More on iTunes AU, CH, SE, NO, DK

Country flagsAppleInsider has found the icons for the new iTunes countries, thereby confirming iTunes is about to start in Australia, Switzerland, Sweden, Norway, and Denmark. Not before time for those AU-ers among us. I’m seeing more and more of those white earplugs on the train to work.

It’ll be interesting to see how it goes. So far all the Australian online music stores have concentrated on selling protected WMA files. These haven’t been setting the world alight, partly of course because the files are useless for legions of iPod owners, and from observations, there are hardly any non-iPod portable music players out there in userland. And for myself, I’d refuse to buy files that won’t live beyond the (hopefully long but inevitably limited) life of my player.

Record companies must surely be waking up to it by now. They can’t copy-protect conventional CDs properly — it either breaks the Red Book standard (and thus compatibility) or it doesn’t work. Anything they try is either useless or has been hacked. So you might as well just sell MP3s. They’re no more vulnerable than CDs. And it’s better to be selling copyable songs than no songs at all.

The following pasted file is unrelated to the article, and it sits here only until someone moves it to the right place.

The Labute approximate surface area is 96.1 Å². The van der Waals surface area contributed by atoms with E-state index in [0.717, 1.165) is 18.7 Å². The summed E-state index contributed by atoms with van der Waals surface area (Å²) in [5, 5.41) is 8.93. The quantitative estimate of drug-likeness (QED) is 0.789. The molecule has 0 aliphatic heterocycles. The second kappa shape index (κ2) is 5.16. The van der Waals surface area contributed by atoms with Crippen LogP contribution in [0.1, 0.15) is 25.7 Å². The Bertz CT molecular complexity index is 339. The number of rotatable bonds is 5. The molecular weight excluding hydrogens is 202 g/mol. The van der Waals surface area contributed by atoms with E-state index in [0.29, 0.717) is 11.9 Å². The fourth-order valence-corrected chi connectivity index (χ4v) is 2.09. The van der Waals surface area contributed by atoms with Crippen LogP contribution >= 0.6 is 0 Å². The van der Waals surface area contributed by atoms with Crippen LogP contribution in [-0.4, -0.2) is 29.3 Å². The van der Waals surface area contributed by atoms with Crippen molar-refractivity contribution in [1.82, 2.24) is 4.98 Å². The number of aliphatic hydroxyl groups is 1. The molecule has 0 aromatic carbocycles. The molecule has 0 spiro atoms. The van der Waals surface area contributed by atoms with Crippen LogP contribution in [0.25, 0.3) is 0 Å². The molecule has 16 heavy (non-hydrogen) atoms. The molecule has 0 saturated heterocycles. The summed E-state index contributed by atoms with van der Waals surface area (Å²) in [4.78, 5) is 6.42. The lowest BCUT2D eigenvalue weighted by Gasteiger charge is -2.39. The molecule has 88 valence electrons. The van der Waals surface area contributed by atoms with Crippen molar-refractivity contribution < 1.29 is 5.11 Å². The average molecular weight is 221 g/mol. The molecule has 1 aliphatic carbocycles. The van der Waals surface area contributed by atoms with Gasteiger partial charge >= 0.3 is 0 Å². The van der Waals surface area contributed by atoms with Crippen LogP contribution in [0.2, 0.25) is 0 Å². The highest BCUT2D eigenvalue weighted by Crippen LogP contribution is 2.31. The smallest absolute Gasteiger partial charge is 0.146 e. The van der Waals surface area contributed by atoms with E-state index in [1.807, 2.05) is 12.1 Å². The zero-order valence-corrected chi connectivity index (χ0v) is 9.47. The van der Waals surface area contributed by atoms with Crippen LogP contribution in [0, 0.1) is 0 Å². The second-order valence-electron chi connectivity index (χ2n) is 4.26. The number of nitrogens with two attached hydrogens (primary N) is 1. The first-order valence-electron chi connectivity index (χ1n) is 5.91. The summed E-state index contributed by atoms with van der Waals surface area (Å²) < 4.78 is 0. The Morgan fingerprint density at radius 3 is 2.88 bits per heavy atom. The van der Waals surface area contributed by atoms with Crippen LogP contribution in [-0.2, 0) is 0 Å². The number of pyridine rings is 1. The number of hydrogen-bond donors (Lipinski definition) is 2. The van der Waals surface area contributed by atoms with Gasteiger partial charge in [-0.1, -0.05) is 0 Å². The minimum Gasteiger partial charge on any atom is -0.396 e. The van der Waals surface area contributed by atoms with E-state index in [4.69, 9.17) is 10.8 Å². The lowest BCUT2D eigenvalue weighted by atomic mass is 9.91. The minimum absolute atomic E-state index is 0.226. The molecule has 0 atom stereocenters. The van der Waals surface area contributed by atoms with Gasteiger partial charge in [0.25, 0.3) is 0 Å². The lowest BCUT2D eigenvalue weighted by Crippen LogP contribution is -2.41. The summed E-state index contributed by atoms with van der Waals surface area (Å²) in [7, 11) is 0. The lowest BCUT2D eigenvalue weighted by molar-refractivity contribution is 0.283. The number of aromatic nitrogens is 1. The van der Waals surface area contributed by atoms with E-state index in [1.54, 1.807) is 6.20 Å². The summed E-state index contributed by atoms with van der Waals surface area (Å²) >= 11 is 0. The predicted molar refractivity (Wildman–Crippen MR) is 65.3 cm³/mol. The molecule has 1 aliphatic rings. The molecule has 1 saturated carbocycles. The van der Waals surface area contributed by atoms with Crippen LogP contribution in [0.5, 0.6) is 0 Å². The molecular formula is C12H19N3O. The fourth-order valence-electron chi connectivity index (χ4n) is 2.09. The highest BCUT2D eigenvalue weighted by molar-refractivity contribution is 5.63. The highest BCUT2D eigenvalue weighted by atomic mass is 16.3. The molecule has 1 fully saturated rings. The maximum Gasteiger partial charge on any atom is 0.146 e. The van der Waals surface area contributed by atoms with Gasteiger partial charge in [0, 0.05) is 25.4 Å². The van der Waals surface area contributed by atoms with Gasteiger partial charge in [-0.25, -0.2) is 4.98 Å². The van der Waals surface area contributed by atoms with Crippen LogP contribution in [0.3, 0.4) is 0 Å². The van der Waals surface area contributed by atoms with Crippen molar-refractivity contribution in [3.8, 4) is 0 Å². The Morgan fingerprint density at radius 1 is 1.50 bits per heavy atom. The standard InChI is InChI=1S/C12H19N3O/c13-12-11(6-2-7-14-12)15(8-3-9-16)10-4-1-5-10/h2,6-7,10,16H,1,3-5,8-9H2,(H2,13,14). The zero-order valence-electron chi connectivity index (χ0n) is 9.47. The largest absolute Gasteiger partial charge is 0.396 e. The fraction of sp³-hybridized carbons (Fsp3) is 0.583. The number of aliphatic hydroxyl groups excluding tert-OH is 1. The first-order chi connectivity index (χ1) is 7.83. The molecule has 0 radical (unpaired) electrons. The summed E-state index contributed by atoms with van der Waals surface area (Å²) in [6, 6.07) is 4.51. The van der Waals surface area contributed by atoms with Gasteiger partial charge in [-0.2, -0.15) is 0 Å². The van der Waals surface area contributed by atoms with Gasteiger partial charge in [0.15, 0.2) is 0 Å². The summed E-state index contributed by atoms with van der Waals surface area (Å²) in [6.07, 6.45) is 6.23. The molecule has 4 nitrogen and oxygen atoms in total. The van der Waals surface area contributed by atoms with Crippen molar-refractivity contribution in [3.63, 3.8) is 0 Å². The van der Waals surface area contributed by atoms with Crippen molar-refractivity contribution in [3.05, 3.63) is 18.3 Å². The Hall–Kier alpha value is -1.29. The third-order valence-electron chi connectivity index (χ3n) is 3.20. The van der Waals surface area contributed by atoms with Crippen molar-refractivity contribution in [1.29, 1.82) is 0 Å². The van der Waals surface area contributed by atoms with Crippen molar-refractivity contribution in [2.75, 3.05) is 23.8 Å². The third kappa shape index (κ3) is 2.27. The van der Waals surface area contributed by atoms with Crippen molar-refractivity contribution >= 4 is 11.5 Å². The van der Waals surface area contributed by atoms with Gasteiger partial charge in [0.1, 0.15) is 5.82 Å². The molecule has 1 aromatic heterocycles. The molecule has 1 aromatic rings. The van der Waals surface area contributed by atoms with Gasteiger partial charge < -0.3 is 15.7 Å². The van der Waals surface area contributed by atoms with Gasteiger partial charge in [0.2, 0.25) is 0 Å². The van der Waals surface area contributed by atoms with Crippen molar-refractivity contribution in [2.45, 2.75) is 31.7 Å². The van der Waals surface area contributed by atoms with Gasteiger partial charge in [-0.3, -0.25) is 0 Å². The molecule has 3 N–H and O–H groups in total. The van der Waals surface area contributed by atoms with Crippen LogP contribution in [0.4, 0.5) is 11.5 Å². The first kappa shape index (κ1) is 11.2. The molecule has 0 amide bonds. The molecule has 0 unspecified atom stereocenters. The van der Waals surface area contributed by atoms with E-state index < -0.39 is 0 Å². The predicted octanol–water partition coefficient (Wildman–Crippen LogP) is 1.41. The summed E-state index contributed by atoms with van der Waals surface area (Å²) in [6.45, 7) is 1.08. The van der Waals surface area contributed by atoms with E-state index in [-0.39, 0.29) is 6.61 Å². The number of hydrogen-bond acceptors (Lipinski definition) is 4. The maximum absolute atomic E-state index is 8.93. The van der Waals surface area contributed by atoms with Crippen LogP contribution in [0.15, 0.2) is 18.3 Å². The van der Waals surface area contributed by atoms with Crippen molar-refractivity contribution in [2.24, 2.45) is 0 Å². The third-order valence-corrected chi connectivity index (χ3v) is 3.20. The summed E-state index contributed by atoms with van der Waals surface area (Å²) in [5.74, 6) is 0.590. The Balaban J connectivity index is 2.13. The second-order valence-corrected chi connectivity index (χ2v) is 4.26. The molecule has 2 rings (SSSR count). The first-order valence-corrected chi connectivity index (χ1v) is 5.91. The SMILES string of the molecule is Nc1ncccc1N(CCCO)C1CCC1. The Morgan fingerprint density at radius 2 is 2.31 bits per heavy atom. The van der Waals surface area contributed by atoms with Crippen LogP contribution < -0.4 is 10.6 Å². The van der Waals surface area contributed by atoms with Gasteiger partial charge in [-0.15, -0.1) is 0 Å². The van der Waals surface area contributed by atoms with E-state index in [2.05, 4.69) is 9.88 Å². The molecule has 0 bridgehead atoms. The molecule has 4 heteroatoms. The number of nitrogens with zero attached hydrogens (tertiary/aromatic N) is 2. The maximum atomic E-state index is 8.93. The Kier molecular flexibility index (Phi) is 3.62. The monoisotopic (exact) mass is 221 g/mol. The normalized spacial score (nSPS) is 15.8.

And the reported Apple price of A$1.80 per track is competitive. A quick scout of some WMA-selling stores showed a typical price of A$1.89 per track, with top ten hits at A$0.99.

The other thing this week for Apple fans is the OS X “Tiger” release, though I’m sure they all already know that.

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3 thoughts on “More on iTunes AU, CH, SE, NO, DK

  1. bacco|007

    If apple think that $1.80 is a competitive price then they need to go to Kmart or Big W and buy a few CDs.

    A 10+ Track CD is going to cost more digitally then it will to own a physical CD that you buy from K-Mart etc

  2. daniel Post author

    Maybe I’m out of touch. I’ve certainly seen top ten CDs for about A$20, but not as low as $18.

    You’re right though – and I agree with Tony – if I’m buying a whole album, I’ll still go and buy the CD. But if it’s just one or two tracks, iTunes sounds good to me.

  3. Philip

    $1.80 seems to stick to the popular formula among local traders who sell things that are also available in America: Just double the $US price and maybe take off a few per cent if you’re nice, and most Australians will assume that’s the exchange rate at work.

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